For the purpose of demonstrating that PPAR-γ activation by atorvastatin and rosiglitazone was the underlying mechanism contributed to the synergistic effects on endothelium protection, 15-d-PGJ2, a significant and natural ligand of PPAR-γ [28], was assessed. As shown in Table 2, 15-d-PGJ2 expression was comparably increased with either atorvastatin or rosiglitazone administration. However, the increment was further enhanced with combined therapy. Since 15-d-PGJ2 concentration was significantly associated with the degree of PPAR-γ activation [29], therefore we believed that the synergistic effects of combined therapy on NO production and oxidation and inflammation amelioration were at least partially due to PPAR-γ activation by atorvastatin and rosiglitazone therapy.

Conclusion

Our study showed that in rats with dyslipidemia, atorvastatin and rosiglitazone therapy had synergistic effects on endothelium protection as well as amelioration of oxidative stress and inflammatory reaction.

Authors’ information

Wei-Li Zhang and Wen-Ju Yan are co-first authors.

Declarations

Acknowledgements

We appreciate very much for the kindly help from Dr. Congwu Huang.

Authors’ Affiliations

(1)
Department of Cardiology, Yantaishan Hospital, Yantai, China
(2)
Department of Cardiology, Central Hospital of Taian, Taian, China
(3)
Department of Cardiology, Hospital of Economic and Technological Development Zone, Yantai, China

References

  1. Go AS, Mozaffarian D, Roger VL, Benjamin EJ, Berry JD, Blaha MJ, Dai S, Ford ES, Fox CS, Franco S, Fullerton HJ, Gillespie C, Hailpern SM, Heit JA, Howard VJ, Huffman MD, Judd SE, Kissela BM, Kittner SJ, Lackland DT, Lichtman JH, Lisabeth LD, Mackey RH, Magid DJ, Marcus GM, Marelli A, Matchar DB, McGuire DK, Mohler ER, Moy CS: Heart disease and stroke statistics--2014 update: a report from the American Heart Association. Circulation. 2014, 129: e28-28e292. 10.1161/01.cir.0000441139.02102.80View ArticlePubMedGoogle Scholar
  2. Stone NJ, Robinson JG, Lichtenstein AH, Goff DC, Lloyd-Jones DM, Smith SC, Blum C, Schwartz JS: 2013 ACC/AHA Guideline on the Treatment of Blood Cholesterol to Reduce Atherosclerotic Cardiovascular Risk in Adults: A Report of the American College of Cardiology/American Heart Association Task Force on Practice Guidelines. Circulation. 2014, 129: S1-1S45. 10.1161/01.cir.0000437738.63853.7aView ArticlePubMedGoogle Scholar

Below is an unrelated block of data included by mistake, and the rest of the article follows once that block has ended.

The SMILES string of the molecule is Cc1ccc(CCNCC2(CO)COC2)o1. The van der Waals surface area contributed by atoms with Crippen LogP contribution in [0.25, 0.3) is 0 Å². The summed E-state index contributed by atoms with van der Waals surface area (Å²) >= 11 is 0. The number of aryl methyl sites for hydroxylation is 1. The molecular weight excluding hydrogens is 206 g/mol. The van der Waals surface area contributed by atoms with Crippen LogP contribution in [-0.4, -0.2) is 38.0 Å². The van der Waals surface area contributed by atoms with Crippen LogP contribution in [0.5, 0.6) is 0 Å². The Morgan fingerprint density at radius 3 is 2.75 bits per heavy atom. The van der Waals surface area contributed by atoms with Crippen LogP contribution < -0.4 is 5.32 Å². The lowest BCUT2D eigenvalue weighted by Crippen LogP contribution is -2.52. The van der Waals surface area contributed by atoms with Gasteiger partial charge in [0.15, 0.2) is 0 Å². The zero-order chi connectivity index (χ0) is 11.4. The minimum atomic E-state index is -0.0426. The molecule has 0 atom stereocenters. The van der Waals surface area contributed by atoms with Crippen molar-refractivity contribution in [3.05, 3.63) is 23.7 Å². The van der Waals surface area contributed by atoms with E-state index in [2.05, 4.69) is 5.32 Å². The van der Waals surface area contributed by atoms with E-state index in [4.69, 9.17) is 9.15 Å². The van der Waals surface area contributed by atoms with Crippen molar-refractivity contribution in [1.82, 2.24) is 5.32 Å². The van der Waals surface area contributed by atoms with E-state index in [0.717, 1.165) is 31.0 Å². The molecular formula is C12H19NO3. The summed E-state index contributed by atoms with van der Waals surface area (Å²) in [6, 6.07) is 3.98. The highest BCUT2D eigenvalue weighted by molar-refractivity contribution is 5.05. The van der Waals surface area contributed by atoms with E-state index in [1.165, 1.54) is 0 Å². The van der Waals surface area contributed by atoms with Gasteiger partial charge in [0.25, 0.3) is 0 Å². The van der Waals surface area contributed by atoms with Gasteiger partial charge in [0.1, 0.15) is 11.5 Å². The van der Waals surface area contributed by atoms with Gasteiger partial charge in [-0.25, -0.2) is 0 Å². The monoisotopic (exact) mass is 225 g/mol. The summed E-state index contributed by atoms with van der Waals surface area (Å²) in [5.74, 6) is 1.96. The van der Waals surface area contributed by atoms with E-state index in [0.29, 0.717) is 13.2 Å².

3. Meyrelles SS, Peotta VA, Pereira TM, Vasquez EC: Endothelial dysfunction in the apolipoprotein E-deficient mouse: insights into the influence of diet, gender and aging. Lipids Health Dis. 2011, 10: 211- 10.1186/1476-511X-10-211PubMed CentralView ArticlePubMedGoogle Scholar
  4. Hirase T, Node K: Endothelial dysfunction as a cellular mechanism for vascular failure. Am J Physiol Heart Circ Physiol. 2012, 302: H499-H505. 10.1152/ajpheart.00325.2011View ArticlePubMedGoogle Scholar
  5. Grassi D, Desideri G, Ferri C: Cardiovascular risk and endothelial dysfunction: the preferential route for atherosclerosis. Curr Pharm Biotechnol. 2011, 12: 1343-1353. 10.2174/138920111798281018View ArticlePubMedGoogle Scholar
  6. Tziomalos K, Athyros VG, Karagiannis A, Mikhailidis DP: Lipid lowering agents and the endothelium: an update after 4 years. Curr Vasc Pharmacol. 2012, 10: 33-41. 10.2174/157016112798829742View ArticlePubMedGoogle Scholar
  7. Balakumar P, Kathuria S, Taneja G, Kalra S, Mahadevan N: Is targeting eNOS a key mechanistic insight of cardiovascular defensive potentials of statins. J Mol Cell Cardiol. 2012, 52: 83-92. 10.1016/j.yjmcc.2011.09.014View ArticlePubMedGoogle Scholar
  8. Antonopoulos AS, Margaritis M, Lee R, Channon K, Antoniades C: Statins as anti-inflammatory agents in atherogenesis: molecular mechanisms and lessons from the recent clinical trials. Curr Pharm Des. 2012, 18: 1519-1530. 10.2174/138161212799504803PubMed CentralView ArticlePubMedGoogle Scholar
  9. Grip O, Janciauskiene S, Lindgren S: Atorvastatin activates PPAR-gamma and attenuates the inflammatory response in human monocytes. Inflamm Res. 2002, 51: 58-62. 10.1007/BF02684000View ArticlePubMedGoogle Scholar
  10. Mulhaupt F, Matter CM, Kwak BR, Pelli G, Veillard NR, Burger F, Graber P, Luscher TF, Mach F: Statins (HMG-CoA reductase inhibitors) reduce CD40 expression in human vascular cells. Cardiovasc Res. 2003, 59: 755-766. 10.1016/S0008-6363(03)00515-7View ArticlePubMedGoogle Scholar
  11. Francis GA, Annicotte JS, Auwerx J: PPAR agonists in the treatment of atherosclerosis. Curr Opin Pharmacol. 2003, 3: 186-191. 10.1016/S1471-4892(03)00014-6View ArticlePubMedGoogle Scholar
  12. Yue TL, Bao W, Gu JL, Cui J, Tao L, Ma XL, Ohlstein EH, Jucker BM: Rosiglitazone treatment in Zucker diabetic Fatty rats is associated with ameliorated cardiac insulin resistance and protection from ischemia/reperfusion-induced myocardial injury. Diabetes. 2005, 54: 554-562. 10.2337/diabetes.54.2.554View ArticlePubMedGoogle Scholar
  13. Chen T, Jin X, Crawford BH, Cheng H, Saafir TB, Wagner MB, Yuan Z, Ding G: Cardioprotection from oxidative stress in the newborn heart by activation of PPARgamma is mediated by catalase. Free Radic Biol Med. 2012, 53: 208-215. 10.1016/j.freeradbiomed.2012.05.014View ArticlePubMedGoogle Scholar
  14. Huang C, Cen C, Wang C, Zhan H, Ding X: Synergistic effects of colchicine combined with atorvastatin in rats with hyperlipidemia. Lipids Health Dis. 2014, 13: 67- 10.1186/1476-511X-13-67PubMed CentralView ArticlePubMedGoogle Scholar